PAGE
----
Strangles. We all know of it, and it’s a terrifying thought, especially for those who live in close proximity to other horses, own yards, or have many horses. But what is it? How can we prevent it and how do we get rid of it if it has reached our neck of the woods?
So What is Strangles?
Strangles is caused by a bacteria with the scientific name Streptococcus equi. For those lack a biology background, streptococcus is shaped like a long string of beads, and these particularly shaped bacteria are most commonly the cause of respiratory infections. That's what strangles is. It’s nothing more than a respiratory infection but it is one that could be fatal, and it spreads like wildfire if not found and contained quickly. Unlike some diseases and infections, strangles takes no prisoners; foals, veterans, mares, geldings, mustangs and cobs alike are at risk.
The main worry for strangles is not that it can be fatal, but the speed at which it traverses horses is both worrying and frightening. Outbreaks may last months and even a ‘cured’ horse can still carry the bacterium that cause it originally.
This disease affects the uppermost parts of the respiratory tract. The first few symptoms are like that of a fever - temperatures soar, the horse loses its appetite and looks generally depressed and ill; the coat will lose it shine, and the head will drop. The name comes from the difficulty the animal will have swallowing and breathing, much like a very congested human, but unlike us, horses cannot vomit to clear the throat area, so it remains blocked.
The lymph nodes beneath the throat and jaw are targeted and can develop abscesses which in rare cases can spread throughout the body. Older horses tend to get less severe strains, and unfortunately younger horses and foals have more severe strains with more abscesses and last longer.
How Can We Prevent It?
Spreading through direct and indirect contamination, it is best that horses new to the yards and all their equipment are quarantined immediately until they have been checked by a vet and proved not to have strangles. Overcrowding is heaven for all forms of disease, especially contact transmitted bacterium and viruses, so try to keep a reasonable amount of horses on a certain size of land, as well as keeping horses' vaccinations up to date. These measures will reduce the chances of catching strangles to a much lower level.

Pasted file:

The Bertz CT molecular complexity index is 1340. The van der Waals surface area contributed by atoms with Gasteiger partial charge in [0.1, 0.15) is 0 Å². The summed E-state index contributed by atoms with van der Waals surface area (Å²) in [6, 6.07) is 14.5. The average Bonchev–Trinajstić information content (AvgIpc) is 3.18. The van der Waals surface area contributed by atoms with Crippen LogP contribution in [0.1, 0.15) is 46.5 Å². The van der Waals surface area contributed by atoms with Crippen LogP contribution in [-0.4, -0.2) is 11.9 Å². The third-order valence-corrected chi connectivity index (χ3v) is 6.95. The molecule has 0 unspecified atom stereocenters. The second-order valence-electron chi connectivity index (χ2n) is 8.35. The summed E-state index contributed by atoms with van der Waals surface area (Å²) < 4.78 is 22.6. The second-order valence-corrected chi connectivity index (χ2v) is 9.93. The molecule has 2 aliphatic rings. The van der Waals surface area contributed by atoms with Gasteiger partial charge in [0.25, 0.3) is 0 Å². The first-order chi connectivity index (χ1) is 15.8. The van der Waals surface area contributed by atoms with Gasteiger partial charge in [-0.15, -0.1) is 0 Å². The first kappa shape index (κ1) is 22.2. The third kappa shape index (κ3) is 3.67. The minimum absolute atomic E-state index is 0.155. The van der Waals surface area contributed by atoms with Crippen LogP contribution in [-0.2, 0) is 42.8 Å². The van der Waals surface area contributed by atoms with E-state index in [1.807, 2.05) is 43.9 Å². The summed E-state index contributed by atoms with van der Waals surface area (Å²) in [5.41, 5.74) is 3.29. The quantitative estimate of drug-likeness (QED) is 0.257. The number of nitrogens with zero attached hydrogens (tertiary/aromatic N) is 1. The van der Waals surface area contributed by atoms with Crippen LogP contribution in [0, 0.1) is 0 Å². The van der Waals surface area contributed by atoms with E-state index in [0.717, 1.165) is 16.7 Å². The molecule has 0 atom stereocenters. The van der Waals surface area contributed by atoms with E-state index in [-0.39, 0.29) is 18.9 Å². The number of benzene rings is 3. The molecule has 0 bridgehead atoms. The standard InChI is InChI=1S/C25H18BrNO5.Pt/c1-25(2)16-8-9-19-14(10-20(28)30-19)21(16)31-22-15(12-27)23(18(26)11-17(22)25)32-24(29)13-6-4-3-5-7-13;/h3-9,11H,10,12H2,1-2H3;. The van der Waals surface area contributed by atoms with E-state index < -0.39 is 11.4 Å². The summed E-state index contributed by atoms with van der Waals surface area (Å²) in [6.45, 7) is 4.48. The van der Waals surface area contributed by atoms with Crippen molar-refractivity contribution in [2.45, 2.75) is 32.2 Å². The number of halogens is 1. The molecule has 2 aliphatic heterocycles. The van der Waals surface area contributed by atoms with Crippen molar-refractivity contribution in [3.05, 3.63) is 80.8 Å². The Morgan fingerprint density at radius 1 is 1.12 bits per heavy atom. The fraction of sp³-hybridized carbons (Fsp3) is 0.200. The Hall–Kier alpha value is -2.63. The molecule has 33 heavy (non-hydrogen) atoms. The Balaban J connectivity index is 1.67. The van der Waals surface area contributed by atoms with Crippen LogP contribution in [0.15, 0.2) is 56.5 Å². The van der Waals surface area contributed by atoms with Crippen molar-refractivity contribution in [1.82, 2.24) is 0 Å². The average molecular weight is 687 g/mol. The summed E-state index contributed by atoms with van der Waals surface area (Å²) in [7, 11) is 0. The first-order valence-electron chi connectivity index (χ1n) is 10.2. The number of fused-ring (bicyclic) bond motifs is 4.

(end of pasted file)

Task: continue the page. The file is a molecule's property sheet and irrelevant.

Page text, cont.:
It’s nice for horses to have friends, isn’t it? But how do you know that the horses in the field next door don't have strangles? You don’t unless the owner shows proof of medical tests, but to be on the safe side, try to keep horses away from neighboring horses that you don’t know, all it takes is nose-to-nose contact and your whole yard could be on lock down.
How to Cure Strangles?
If veterinary assistance is sought, the death rate is less than 10%. This figure will soar if the disease is left unchecked and unattended to. Treatment is mostly supportive care, keeping the horse comfortable and safe. The horses that are in the clear should have a strangles booster shot to help prevent it from being spread, and the infected ones should be quarantined on another part of the yard if possible. Any equipment for the horse should be sterilized or boil washed to try and destroy the bacterium on it. The lymph nodes should be hot packed to help soften the abscesses and the vet can then drain them. The open flesh should be closely watched and washed with antiseptic to keep it clean. Penicillin can be used in less severe cases to help, but usually when the abscesses show, it could do more harm than good.
Sometimes complications occur and in very rare cases, the abscesses in the throat area can spread to internal organs. This is known as ‘bastard strangles,’ and is incredibly hard to cure once spread. It can cause swelling across the body, laminitis and other problems for months after the infection has run its course.
Please get horses vaccinated and be on the lookout for this dangerous disease!
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